Galway, Ireland


If my grandmother could see the tea shop I’m sitting in right now she would cry from happiness. Why? Because the entire place is the dream of anyone who loves Victorian things. As my Couchsurfing host told me yesterday, “Everything is covered in flowers.” The name of the shop is Cupan Tae, and it’s pretty well known in the city, from what I can tell. That doesn’t take away any of the magic, though. There is classic 1920’s music playing in the background, and the room is small and cozy with baby chandeliers hanging from the ceiling. I love it.

I do have a bit of a bias, though, because the staff is using their charger to charge my phone, because I brought the wrong adaptor, and it died last night. Which means my ability to tell where I am or what time it is died with it. The shop is lovely, though, and it’s reminding me how much I miss small tea shops. Or just anything small and quiet. Small doesn’t really seem to exist in Paris and it kind of breaks my heart. Sitting here, I’m also realizing just how much tea I drink. I think I have a mild addiction.

Yesterday was so beautiful because I arrived on one of those rare winter days that’s sunny and not really cold. My Couchsurfing hosts were a couple (she was German, he was Irish) who took me on a much needed walk along the sea. I needed sea air so much. After our walk we jumped into this little restaurant, and I had the absolute best apple crumble. I don’t know why I always seem to be eating dessert when I travel. Believe me, it’s only when I’m traveling.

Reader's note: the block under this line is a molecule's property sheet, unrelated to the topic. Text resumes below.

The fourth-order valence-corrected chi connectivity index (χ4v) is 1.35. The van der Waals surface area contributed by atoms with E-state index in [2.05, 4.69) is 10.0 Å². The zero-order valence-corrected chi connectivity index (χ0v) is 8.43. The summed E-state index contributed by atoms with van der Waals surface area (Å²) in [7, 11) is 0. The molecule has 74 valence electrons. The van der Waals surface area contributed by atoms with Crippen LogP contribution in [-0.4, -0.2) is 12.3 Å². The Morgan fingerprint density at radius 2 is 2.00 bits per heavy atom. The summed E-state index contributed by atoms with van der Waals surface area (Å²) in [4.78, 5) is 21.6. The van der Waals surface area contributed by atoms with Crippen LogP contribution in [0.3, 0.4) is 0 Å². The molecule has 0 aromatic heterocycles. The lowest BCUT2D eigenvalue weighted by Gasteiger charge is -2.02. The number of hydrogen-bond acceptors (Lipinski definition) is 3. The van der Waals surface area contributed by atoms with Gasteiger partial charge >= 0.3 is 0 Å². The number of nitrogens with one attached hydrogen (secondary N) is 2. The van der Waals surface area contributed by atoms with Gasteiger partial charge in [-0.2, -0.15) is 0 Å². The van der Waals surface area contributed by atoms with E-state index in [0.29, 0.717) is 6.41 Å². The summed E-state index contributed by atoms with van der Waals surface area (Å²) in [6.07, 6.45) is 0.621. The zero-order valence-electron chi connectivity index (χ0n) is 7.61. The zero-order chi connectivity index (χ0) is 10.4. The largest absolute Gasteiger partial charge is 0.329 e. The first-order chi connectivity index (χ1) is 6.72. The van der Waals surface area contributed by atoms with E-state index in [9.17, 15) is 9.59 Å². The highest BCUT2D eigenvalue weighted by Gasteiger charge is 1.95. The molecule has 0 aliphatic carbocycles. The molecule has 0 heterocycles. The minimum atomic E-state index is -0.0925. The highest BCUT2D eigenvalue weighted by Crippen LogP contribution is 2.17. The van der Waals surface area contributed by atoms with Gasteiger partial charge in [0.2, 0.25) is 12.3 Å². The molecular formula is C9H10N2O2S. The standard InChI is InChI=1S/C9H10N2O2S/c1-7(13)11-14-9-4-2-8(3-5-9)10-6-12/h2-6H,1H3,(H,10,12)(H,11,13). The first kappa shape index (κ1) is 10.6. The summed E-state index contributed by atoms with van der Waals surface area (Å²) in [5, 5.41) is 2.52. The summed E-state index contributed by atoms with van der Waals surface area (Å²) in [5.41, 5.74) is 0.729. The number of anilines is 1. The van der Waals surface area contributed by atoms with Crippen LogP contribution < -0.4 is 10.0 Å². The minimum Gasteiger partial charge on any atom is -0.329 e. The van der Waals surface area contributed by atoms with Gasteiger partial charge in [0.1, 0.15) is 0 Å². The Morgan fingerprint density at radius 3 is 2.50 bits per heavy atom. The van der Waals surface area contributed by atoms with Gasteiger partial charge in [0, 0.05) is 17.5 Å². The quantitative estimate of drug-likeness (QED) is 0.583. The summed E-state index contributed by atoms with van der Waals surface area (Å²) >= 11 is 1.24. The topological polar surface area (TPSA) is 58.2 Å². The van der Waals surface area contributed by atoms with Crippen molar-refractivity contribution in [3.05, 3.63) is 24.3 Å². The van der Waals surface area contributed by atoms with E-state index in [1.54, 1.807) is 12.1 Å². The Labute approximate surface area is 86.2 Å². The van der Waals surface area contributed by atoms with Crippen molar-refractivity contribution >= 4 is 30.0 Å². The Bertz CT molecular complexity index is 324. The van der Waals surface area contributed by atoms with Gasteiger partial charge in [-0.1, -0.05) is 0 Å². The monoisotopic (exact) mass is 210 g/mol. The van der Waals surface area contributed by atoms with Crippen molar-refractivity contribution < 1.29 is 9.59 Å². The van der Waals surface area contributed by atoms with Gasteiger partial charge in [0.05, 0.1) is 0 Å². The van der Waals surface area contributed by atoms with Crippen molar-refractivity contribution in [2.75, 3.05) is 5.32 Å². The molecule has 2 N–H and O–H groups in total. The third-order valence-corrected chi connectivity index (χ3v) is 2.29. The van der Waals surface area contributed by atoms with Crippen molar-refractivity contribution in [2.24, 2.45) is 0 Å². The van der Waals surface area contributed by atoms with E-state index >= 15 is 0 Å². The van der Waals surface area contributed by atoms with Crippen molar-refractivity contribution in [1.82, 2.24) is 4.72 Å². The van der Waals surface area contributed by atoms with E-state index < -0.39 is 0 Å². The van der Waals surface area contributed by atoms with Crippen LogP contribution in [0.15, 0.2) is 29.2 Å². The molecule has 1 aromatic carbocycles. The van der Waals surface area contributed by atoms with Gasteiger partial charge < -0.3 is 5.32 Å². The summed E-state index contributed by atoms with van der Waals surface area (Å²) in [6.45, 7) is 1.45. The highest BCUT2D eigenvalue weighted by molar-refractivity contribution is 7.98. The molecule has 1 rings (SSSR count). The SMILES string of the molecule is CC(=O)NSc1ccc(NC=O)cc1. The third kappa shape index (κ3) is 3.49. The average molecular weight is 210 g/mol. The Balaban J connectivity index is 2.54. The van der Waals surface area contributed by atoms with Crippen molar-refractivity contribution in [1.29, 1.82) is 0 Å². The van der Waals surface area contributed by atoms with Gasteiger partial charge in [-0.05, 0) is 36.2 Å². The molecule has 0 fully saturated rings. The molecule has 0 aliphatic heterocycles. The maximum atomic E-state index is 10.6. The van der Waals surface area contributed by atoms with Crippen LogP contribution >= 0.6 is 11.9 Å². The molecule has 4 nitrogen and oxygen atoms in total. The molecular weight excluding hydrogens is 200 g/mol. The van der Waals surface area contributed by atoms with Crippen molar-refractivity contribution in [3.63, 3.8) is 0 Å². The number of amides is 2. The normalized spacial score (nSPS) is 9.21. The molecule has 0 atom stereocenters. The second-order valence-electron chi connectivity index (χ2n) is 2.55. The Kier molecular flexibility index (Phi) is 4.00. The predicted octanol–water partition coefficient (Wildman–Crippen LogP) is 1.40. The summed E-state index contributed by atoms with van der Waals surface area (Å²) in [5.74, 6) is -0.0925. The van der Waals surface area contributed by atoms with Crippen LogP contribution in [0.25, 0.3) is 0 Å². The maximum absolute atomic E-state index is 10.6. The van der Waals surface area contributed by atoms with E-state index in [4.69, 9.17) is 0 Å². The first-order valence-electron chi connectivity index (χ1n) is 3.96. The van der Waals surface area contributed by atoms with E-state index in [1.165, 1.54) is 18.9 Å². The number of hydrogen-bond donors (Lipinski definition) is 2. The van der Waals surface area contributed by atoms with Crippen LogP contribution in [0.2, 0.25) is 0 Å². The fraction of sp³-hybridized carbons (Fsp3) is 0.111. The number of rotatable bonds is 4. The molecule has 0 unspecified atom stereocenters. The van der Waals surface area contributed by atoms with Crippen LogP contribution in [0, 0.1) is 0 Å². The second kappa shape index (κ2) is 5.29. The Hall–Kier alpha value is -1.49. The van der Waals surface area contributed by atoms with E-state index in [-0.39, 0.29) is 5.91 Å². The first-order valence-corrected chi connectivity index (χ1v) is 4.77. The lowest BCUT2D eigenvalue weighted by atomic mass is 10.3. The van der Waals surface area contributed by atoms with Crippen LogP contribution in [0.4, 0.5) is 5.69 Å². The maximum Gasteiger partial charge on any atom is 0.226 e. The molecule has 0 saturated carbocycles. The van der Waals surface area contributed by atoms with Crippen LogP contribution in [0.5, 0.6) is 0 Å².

My Irish host reminded me so much of my grandpa, that it kind of made me homesick. You have to understand, my grandpa (every bit the stereotype of his Irish blood) is a storyteller to surpass all others. He can walk down the street, or go the grocery store, and come back with tales of daring deeds, near death experiences and his ultimate conquer of all feats. That being said, he is a quiet man. But when it’s time for a story, the whole room falls silent. We all know half the facts are exaggerated and that some things probably never even happened, but that’s okay. Its understood by the listeners that THAT is what makes the stories worth listening too. That’s how the stories are used to make you laugh, cry or want to venture out into the world and conquer it.

In the same way that some people learn to sing by their family being musical, I learned to tell stories from sitting and listening to my grandfather spin tales. Yesterday was very much like that. Everything we walked by had a story. Half of them probably weren’t true, but all of them were welcome. The best part was the thrown in profanities throughout the stories, which seemed not only natural but completely necessary – there were a lot of: “Christ almighty” “Shite” and “Fucking hell”. (I’m not swearing on my blog, mom – I’m quoting someone).

This weekend was so incredibly needed. I’ve felt so stale in Paris, and now I just want to curl up and write a hundred stories with a giant pot of tea. There’s something about coming back to this country, and something about being near the sea, that energizes and revitalizes me. In a way that no other place can.

The first time I came to Ireland I thought it would be that way when I traveled anywhere, but now that I’ve traveled so much more I’m realizing that’s just not the case. This is the exception, not the rule. I think my Couchsurfing host said it the best yesterday: “Sometimes, you just have a deeper connection with the land. I’ve traveled around, but I never feel as much as peace as I do in Ireland.”

I’m already planning my trip back in the spring\summer. I can’t wait.

One thought on “Galway, Ireland

  1. I’m a soon to be expat myself and I love your blog! When you describe Galway I can actually feel the sea spray on my face walking along the Salthill prom. I hope you’ve heard (and done a little jig to) the song Galway Girl, but if not I’d highly recommend 🙂

    Liked by 1 person

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